Killing Persists in Rwanda Despite Cease-Fire Efforts
RWANDAN soldiers, rebels, and civilians engaged in frenzied killing on Sunday while attempts at arranging a cease-fire came to nothing, according to witnesses and officials.
An official in the interim Rwandan government said cease-fire talks, which began late Friday between rebels and Army units, stalled over stringent conditions each party set ahead of negotiations. The United Nations Assistance Mission in Rwanda said there had been no further talks Saturday, and none were planned for Sunday.
Savage fighting continued for control of strategic hilltops around the city, said one witness by telephone, who was trapped in the capital, Kigali. No one appeared to be in control of Kigali, and Army units and rebels were fighting with heavy artillery, mortars, and rocket-propelled grenades, he said. About 3,600 rebels had infiltrated the city, but Army units and the presidential guard were still resisting fiercely after 11 days of conflict. The deaths of Rwandan President Juvenal Habyarimana and Burundi President Cyprien Ntaryamira sparked the ethnic violence in Rwanda between the majority Hutu and minority Tutsi tribes, in which tens of thousands have died. The leaders were killed in a rocket attack on their plane in Rwanda April 6.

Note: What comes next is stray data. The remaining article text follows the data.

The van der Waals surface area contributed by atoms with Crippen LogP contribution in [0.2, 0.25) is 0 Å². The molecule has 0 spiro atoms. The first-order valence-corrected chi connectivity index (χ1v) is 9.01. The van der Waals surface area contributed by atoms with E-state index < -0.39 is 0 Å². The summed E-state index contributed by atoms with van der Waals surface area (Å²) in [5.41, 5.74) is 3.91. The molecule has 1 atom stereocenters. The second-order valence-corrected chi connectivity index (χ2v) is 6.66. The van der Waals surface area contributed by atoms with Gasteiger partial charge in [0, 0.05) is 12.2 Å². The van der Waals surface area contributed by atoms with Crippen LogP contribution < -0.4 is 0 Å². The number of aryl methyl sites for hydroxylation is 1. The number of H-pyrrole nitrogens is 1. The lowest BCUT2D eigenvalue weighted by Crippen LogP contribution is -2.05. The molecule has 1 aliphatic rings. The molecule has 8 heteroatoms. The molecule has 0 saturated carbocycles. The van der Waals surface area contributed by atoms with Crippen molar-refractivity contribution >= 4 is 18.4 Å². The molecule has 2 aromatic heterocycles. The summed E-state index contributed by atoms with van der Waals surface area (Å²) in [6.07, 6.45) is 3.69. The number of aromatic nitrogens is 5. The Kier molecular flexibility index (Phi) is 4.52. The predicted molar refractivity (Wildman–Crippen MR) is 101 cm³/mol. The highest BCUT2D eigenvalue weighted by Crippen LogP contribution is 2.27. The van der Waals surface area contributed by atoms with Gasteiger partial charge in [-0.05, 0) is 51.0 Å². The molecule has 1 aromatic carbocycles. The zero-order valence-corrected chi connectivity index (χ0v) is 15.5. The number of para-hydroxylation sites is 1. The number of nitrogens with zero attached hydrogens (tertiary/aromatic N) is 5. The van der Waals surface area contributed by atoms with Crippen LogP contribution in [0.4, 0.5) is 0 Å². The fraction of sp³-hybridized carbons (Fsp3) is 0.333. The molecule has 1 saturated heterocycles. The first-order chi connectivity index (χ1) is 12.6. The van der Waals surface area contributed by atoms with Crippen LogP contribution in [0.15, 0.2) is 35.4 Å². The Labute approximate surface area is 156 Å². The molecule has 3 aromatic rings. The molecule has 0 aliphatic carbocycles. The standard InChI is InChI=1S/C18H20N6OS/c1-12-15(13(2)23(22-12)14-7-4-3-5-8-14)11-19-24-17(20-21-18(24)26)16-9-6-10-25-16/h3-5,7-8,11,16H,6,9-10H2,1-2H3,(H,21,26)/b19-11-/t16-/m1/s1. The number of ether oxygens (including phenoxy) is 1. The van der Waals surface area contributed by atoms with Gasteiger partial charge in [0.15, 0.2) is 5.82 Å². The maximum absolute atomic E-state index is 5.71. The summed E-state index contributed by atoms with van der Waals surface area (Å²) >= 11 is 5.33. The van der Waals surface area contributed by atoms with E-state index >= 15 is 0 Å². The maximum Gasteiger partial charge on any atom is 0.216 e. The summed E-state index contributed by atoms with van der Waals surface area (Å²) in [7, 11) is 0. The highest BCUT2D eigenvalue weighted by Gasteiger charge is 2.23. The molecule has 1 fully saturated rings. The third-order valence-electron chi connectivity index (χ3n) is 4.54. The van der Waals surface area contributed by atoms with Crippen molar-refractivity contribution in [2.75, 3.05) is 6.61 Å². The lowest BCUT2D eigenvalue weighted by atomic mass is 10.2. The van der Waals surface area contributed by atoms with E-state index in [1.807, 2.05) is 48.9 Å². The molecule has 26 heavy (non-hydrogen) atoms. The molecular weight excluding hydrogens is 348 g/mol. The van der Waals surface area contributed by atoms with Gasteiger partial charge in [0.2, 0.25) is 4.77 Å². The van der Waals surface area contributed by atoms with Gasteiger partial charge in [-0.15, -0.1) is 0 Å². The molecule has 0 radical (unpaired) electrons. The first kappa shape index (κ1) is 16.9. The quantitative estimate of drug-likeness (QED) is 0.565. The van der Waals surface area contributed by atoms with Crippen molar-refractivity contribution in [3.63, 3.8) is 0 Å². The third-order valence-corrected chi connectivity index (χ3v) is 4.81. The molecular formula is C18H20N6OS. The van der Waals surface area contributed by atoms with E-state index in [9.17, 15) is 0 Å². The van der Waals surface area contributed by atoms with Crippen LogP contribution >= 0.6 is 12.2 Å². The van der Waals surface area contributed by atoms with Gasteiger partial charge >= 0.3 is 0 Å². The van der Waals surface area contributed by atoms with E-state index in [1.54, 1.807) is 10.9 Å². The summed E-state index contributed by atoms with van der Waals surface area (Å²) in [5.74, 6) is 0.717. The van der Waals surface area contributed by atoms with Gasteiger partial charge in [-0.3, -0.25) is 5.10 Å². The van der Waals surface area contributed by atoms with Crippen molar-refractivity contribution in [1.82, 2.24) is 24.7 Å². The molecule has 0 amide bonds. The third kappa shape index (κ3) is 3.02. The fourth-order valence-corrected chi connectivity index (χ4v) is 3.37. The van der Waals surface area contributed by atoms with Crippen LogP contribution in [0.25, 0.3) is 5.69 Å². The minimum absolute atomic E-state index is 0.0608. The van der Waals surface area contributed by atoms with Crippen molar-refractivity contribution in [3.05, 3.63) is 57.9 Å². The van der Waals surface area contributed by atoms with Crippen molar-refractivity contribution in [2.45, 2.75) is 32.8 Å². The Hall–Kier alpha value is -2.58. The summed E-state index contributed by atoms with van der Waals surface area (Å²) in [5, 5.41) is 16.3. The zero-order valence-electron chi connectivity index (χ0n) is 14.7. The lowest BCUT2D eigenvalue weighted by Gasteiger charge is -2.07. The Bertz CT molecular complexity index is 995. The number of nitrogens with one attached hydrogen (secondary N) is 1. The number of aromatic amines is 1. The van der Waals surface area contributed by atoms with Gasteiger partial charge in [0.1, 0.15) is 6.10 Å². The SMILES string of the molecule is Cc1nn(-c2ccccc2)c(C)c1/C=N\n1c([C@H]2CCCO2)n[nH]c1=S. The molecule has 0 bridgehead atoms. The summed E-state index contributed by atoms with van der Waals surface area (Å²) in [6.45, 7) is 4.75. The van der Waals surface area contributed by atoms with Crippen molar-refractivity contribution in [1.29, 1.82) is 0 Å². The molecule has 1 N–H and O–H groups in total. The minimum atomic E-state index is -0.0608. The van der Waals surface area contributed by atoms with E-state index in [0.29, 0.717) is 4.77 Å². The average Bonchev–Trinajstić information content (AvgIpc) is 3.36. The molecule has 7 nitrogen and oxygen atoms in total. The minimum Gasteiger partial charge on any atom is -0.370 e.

Meanwhile, Brussels said Saturday it was set for a fast withdrawal of its 420 UN peacekeepers from Rwanda. Belgium is pulling out partly because of a wave of anti-Belgian anger among Rwanda's Hutu majority. Many Hutus believe the Belgians support the country's rebels and were involved in the assassinations. Burundi president honored
THOUSANDS attended Saturday's funeral of Burundi's president, killed in a rocket attack on his plane last week in the neighboring central African state of Rwanda. Burundi's capital, Bujumbura, remained calm despite tensions between the majority Hutu people of the late President Cyprien Ntaryamira and the Tutsi tribe, the country's former rulers.
Army officers carried Ntaryamira's coffin out of the cathedral to a heroes' burial square in a gesture widely seen as a sign of continued reconciliation between the Tutsi-dominated military and the government. Other Army officers carried the flag-draped coffins of two finance ministers who were also killed.
Ntaryamira was the second Burundian president killed in seven months. Melchior Ndadaye, the first democratically elected and first Hutu leader since independence from Belgium in 1962, was murdered last October. Ndadaye's death sparked violence between the Hutu and Tutsi that one minister said may have killed more than 150,000 people.